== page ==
Military divorce lawyers help their clients understand it better, but jurisdiction refers to the specific objectives that the court must satisfy before it can make decisions in a military divorce case. For example, a service member may have legal residency in one state, a spouse that lives in another state, and be stationed in a third state. Before Colorado can have jurisdiction, the state of the divorce must either obtain the service member’s consent, be the state where he or she currently resides, or be the location of his or her legal residence.
The USFSPA states that even though a state may have the power to end a marriage and divide other marital property, the federal law still controls the circumstances under which a state court can treat military retired pay as property.
In the Colorado Springs area, you will find many divorce attorneys who market themselves as military divorce lawyers, but there are ways to determine whether they are really qualified.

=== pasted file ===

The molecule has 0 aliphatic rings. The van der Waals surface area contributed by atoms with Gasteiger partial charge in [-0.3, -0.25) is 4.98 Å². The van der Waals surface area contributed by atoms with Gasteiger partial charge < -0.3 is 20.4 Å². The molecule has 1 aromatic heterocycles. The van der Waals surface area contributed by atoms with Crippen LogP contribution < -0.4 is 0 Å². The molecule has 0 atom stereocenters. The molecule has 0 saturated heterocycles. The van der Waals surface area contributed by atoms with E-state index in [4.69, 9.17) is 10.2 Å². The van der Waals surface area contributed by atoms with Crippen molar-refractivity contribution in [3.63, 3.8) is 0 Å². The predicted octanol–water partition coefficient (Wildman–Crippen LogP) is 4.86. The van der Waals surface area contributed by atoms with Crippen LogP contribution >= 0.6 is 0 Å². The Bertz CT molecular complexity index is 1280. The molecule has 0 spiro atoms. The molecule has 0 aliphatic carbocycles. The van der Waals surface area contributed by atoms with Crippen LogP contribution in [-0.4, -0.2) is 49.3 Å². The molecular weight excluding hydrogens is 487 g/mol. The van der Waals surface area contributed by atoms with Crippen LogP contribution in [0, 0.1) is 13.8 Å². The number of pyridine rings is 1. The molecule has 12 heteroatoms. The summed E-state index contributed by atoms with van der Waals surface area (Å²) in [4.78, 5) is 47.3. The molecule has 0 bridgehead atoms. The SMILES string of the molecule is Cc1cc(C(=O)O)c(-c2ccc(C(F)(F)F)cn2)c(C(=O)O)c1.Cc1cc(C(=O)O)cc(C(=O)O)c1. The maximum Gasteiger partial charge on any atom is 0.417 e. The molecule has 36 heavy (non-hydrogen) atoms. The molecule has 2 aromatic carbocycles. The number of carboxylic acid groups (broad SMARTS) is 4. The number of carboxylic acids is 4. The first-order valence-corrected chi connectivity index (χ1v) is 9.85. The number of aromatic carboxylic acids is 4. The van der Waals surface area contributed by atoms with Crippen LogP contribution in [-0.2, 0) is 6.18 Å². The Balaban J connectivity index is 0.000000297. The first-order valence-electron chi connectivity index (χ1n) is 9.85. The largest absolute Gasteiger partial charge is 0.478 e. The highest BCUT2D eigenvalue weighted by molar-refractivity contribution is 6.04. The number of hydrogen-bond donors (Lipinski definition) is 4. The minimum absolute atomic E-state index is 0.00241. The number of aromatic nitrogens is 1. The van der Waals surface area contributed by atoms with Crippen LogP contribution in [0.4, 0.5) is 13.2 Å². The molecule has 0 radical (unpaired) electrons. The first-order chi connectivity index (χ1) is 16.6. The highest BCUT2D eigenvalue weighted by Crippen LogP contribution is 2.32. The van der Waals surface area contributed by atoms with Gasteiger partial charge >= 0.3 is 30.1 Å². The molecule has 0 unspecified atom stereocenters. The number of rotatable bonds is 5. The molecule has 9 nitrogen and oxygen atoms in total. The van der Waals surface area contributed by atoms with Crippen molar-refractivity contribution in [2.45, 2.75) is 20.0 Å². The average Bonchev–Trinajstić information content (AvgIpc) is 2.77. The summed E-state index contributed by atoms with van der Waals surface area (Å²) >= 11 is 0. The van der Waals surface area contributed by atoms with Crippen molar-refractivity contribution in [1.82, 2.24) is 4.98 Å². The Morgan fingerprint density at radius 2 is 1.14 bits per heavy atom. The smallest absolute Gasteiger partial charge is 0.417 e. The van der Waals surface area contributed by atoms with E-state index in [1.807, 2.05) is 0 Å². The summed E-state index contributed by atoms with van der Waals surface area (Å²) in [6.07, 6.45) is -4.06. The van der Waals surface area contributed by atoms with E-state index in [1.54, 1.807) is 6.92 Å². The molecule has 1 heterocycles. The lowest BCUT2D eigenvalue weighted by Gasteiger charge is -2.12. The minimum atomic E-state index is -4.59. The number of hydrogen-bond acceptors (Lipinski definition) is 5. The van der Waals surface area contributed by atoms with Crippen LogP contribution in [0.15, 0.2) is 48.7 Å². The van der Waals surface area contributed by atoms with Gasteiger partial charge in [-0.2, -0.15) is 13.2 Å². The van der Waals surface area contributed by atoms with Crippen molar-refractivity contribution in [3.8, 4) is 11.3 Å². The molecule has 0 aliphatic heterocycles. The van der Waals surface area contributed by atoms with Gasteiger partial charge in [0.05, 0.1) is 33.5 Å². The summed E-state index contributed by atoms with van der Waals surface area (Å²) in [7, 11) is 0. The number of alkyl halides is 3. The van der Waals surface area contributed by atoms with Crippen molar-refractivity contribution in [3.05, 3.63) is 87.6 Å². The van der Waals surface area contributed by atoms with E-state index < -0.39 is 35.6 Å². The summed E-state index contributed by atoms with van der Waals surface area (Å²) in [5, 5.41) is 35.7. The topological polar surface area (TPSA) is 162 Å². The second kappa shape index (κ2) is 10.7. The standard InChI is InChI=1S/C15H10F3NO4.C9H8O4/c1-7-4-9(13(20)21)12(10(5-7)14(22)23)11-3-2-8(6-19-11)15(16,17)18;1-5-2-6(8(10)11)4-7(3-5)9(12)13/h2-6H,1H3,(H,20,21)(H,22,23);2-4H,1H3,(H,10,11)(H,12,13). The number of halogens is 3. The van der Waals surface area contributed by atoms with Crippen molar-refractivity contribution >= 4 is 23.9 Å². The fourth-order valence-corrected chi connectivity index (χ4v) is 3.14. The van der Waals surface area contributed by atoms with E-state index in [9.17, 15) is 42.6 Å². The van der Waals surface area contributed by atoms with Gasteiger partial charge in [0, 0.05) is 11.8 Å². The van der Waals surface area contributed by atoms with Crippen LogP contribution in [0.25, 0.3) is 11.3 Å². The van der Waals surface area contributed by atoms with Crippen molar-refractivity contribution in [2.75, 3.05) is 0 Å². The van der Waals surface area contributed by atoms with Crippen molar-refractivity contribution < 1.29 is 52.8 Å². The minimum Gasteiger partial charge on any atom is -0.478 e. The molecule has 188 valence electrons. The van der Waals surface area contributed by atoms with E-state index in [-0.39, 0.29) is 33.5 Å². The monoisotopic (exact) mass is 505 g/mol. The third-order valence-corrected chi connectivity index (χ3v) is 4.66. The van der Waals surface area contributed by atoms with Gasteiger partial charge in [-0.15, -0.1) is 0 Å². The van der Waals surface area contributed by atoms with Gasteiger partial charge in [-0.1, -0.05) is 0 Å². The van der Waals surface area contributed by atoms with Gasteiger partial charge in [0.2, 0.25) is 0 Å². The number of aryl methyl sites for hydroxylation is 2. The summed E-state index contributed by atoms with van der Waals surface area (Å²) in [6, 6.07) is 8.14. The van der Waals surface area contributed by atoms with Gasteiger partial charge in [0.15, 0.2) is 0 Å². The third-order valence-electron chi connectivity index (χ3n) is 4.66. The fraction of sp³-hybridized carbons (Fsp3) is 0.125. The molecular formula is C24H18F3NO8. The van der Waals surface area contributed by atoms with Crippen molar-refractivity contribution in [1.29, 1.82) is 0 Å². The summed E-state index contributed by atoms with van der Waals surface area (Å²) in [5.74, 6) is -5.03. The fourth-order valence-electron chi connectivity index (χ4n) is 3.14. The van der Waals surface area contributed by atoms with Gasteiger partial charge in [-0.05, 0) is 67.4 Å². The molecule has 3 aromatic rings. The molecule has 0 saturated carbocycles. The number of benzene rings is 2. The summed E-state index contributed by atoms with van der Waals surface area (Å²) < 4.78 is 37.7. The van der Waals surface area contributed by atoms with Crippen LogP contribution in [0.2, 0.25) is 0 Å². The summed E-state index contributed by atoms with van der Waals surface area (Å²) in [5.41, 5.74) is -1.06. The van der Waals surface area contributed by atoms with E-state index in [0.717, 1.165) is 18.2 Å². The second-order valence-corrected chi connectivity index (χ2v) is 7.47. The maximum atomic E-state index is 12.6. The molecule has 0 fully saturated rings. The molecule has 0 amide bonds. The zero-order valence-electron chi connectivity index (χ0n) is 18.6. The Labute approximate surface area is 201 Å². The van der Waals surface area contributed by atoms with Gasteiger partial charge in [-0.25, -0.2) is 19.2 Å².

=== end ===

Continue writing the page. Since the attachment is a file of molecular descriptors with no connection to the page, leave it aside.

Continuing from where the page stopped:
Consider asking an attorney the following questions pertaining to military divorce:
- How many of the cases you handled in the past year went to trial and how many were settled?
- Of the military divorce cases you’ve handled in the past year, how many times did you represent the service member and how many times was it the non-member who hired you?
- Can you explain to me the details about the federal statutes that cover the division of military retired pay?
- How many other lawyers in your practice consider themselves to be military divorce lawyers?
- What is the Service Members Civil Relief Act and how would it pertain to my case?
- How long does a spouse need to be married to a military service member in order for part of the military retired pay to be rewarded as property?
Only when you are satisfied with an attorney’s level of knowledge in these areas should you move forward with hiring them. Military divorce lawyers can work on your behalf to make sure you get the settlement you deserve.